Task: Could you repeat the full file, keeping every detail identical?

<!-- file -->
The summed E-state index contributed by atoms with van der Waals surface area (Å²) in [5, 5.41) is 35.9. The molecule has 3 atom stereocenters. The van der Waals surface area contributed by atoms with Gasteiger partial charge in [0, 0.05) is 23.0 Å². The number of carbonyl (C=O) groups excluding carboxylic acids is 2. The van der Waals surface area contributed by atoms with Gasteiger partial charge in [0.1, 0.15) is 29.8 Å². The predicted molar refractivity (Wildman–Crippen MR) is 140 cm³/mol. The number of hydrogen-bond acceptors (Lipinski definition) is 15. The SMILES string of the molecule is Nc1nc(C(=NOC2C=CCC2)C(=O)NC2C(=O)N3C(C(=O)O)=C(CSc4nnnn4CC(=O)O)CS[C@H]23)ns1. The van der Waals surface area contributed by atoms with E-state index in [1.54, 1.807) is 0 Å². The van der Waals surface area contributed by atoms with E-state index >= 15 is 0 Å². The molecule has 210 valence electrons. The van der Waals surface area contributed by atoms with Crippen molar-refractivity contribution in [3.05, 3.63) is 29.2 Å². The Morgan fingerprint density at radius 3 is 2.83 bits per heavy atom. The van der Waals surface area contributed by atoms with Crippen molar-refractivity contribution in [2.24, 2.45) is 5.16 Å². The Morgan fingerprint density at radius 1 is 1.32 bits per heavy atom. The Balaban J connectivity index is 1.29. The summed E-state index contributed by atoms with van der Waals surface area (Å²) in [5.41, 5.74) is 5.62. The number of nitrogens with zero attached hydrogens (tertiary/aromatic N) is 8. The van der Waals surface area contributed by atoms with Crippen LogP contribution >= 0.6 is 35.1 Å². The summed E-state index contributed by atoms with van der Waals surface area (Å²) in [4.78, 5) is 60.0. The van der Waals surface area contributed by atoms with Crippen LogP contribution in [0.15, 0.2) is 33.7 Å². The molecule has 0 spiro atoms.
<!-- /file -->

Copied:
The summed E-state index contributed by atoms with van der Waals surface area (Å²) in [5, 5.41) is 35.9. The molecule has 3 atom stereocenters. The van der Waals surface area contributed by atoms with Gasteiger partial charge in [0, 0.05) is 23.0 Å². The number of carbonyl (C=O) groups excluding carboxylic acids is 2. The van der Waals surface area contributed by atoms with Gasteiger partial charge in [0.1, 0.15) is 29.8 Å². The predicted molar refractivity (Wildman–Crippen MR) is 140 cm³/mol. The number of hydrogen-bond acceptors (Lipinski definition) is 15. The SMILES string of the molecule is Nc1nc(C(=NOC2C=CCC2)C(=O)NC2C(=O)N3C(C(=O)O)=C(CSc4nnnn4CC(=O)O)CS[C@H]23)ns1. The van der Waals surface area contributed by atoms with E-state index in [1.54, 1.807) is 0 Å². The van der Waals surface area contributed by atoms with E-state index >= 15 is 0 Å². The molecule has 210 valence electrons. The van der Waals surface area contributed by atoms with Crippen molar-refractivity contribution in [3.05, 3.63) is 29.2 Å². The Morgan fingerprint density at radius 3 is 2.83 bits per heavy atom. The van der Waals surface area contributed by atoms with Crippen molar-refractivity contribution in [2.24, 2.45) is 5.16 Å². The Morgan fingerprint density at radius 1 is 1.32 bits per heavy atom. The Balaban J connectivity index is 1.29. The summed E-state index contributed by atoms with van der Waals surface area (Å²) in [5.41, 5.74) is 5.62. The number of nitrogens with zero attached hydrogens (tertiary/aromatic N) is 8. The van der Waals surface area contributed by atoms with Crippen LogP contribution >= 0.6 is 35.1 Å². The summed E-state index contributed by atoms with van der Waals surface area (Å²) in [4.78, 5) is 60.0. The van der Waals surface area contributed by atoms with Crippen LogP contribution in [0.15, 0.2) is 33.7 Å². The molecule has 0 spiro atoms.